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Review your website performance because every second matters

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Review your website performance because every second matters


A few years ago, Amazon reported that for every 100-millisecond increase in the speed of their website, they noticed an increase in revenue by one percent. This was followed by Google’s announcement that a website’s page load speed was a factor for a site’s ranking in Google’s search results.

The process of optimizing your website’s page load speeds can be a never-ending process, much like running on a treadmill. Page speed optimization will always have room for improvement and will, therefore, never be entirely satisfactory. That said, here are some steps to increase your load speeds.

Minimize HTTP requests

According to a release by Yahoo, 80 percent of a page’s load time is spent downloading the various parts of a webpage viz, stylesheets, images, scripts, etc.

Since an HTTP request is made for every single one of these elements, the more on-page components a page has, the longer it takes for it to render.

The initial step when attempting to minimize requests is to narrow down and benchmark on the number of requests and how many requests the site actually completes.

With Google Chrome, the browser’s developer tools allow users to view the number of HTTP requests made by a site. To see the number of HTTP requests a site makes users can:

  1. Right-click on the page that needs to be analyzed and select Inspect.
  2. Click the Network tab.

In case the Network tab is unavailable, you may need to drag the left border further to the left and expand the sidebar.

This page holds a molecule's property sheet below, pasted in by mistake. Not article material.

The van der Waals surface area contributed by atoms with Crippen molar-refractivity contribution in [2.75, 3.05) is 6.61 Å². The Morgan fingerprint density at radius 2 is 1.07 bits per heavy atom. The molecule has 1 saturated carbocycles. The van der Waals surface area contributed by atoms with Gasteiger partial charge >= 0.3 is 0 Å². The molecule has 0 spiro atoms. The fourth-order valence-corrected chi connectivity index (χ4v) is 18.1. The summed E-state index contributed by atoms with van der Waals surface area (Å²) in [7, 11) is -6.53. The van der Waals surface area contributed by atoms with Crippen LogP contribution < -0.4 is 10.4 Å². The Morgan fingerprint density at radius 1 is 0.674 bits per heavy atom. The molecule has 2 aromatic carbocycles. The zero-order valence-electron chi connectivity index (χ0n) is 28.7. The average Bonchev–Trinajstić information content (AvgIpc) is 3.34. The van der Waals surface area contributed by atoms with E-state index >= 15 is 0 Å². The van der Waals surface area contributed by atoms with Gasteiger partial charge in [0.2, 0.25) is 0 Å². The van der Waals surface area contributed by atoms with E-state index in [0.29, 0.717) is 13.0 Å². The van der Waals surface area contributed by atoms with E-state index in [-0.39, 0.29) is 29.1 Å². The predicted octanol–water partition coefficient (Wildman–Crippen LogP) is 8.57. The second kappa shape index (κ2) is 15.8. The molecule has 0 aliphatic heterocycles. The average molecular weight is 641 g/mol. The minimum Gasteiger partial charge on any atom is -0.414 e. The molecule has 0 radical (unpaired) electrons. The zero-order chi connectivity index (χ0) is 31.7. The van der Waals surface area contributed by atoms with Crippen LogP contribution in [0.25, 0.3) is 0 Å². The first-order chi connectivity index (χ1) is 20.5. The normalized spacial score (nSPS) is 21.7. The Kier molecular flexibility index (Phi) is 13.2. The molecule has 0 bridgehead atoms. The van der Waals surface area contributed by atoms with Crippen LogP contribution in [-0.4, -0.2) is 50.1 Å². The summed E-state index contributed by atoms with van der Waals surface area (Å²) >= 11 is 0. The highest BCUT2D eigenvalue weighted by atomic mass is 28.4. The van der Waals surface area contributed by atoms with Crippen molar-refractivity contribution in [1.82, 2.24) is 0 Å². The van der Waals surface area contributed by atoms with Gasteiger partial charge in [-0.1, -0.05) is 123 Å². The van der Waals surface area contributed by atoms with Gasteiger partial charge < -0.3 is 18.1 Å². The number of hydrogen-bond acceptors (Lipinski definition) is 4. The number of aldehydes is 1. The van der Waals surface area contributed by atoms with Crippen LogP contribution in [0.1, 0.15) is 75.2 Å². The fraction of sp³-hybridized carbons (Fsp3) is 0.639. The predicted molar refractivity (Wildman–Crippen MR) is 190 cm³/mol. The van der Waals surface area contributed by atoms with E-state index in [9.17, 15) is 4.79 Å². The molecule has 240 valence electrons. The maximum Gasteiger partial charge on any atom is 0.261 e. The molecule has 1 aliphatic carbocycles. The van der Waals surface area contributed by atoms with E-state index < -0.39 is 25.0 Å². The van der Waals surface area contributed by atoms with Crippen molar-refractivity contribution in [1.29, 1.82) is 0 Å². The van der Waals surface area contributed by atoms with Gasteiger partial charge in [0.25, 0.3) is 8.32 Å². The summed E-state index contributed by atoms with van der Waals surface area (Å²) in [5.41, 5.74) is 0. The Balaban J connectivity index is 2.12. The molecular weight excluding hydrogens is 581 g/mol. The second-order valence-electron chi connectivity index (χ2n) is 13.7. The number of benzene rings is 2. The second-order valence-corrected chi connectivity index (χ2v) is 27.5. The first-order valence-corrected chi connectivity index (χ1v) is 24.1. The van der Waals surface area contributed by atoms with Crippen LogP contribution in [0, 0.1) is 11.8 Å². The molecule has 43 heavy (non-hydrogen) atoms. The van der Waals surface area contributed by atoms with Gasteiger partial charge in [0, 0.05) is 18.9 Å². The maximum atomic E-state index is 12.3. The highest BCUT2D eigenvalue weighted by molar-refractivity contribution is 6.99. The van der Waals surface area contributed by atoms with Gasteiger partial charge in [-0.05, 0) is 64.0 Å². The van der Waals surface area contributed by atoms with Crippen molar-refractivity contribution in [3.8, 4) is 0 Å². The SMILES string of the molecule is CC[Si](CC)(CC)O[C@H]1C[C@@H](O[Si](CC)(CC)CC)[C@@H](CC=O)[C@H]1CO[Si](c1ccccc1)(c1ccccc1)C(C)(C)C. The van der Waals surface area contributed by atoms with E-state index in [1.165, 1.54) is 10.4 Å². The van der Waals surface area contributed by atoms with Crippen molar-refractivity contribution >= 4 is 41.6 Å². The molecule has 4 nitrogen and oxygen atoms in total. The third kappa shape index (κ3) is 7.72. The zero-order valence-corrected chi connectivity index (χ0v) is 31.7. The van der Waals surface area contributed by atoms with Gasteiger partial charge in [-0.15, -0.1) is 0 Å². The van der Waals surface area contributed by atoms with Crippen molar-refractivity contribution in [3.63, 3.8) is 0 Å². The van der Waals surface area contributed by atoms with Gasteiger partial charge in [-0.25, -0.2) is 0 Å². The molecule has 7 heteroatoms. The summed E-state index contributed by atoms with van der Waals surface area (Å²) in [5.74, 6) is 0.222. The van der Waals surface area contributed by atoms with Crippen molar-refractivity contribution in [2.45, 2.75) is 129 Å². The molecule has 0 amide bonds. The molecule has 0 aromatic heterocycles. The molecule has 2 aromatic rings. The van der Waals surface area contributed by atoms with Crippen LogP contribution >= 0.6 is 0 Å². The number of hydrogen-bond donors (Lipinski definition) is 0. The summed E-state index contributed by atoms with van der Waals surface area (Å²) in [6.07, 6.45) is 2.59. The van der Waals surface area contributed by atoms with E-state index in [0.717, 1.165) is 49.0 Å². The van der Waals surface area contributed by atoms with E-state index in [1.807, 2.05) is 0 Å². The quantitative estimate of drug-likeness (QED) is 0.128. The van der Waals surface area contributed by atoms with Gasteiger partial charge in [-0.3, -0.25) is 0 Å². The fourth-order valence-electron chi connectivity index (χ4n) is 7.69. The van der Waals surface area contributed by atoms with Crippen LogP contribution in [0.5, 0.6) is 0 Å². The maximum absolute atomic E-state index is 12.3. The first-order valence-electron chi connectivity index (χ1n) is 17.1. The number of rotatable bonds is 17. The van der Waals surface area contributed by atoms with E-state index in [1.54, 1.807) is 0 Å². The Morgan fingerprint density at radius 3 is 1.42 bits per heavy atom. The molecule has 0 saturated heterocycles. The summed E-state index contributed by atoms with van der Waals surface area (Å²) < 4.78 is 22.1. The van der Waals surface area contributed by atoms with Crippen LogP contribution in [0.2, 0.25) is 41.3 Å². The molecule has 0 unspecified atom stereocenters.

The Name column denotes the files located on the page. The size of each file is shown under the Size column and the estimated time to load each file is indicated under the Time column.

The bottom left corner of the page displaces the total number of requests that the site has made. Users will be able to speed up the load time of their website by reducing this number. The most straightforward way is to review the set of files and identify those that can be deemed unnecessary.

While it may take some time to observe a noticeable difference, a few files can easily be considered as prime candidates for consolidating.

Use scripts for asynchronous loading

Scripts such as JavaScript and CSS can be loaded in two separate ways – synchronously or asynchronously. Synchronous loading involves loading the snippets one at a time, in the same order as they are displayed on the screen. In asynchronous loading, scripts are loaded simultaneously, which helps speed up the process. Users can also prioritize the loading of specific elements without having to wait for external sources to load.

If the browser finds an asynchronous CSS file or a JavaScript, page load will pause until the relevant archive is completely loaded. However, for asynchronous data, the browser will continue loading the other page elements.

For WordPress, users can check options besides Render-blocking CSS/JS when using WP Rocket’s Static Files tab.

You can also load CSS or JS files directly using the async or defer functionality in Javascript. Below is an example of the async option:

<script async src=”script.js”></script>

Save changes will allow users to verify that everything loads as intended.

Reduce server response time

One of the significant factors in determining how quickly a web page loads is the time it takes for the Domain Name System lookup. A DNS lookup is the process of identifying a specific website name on record. It can be imagined as a computer referencing the phone book for a contact number.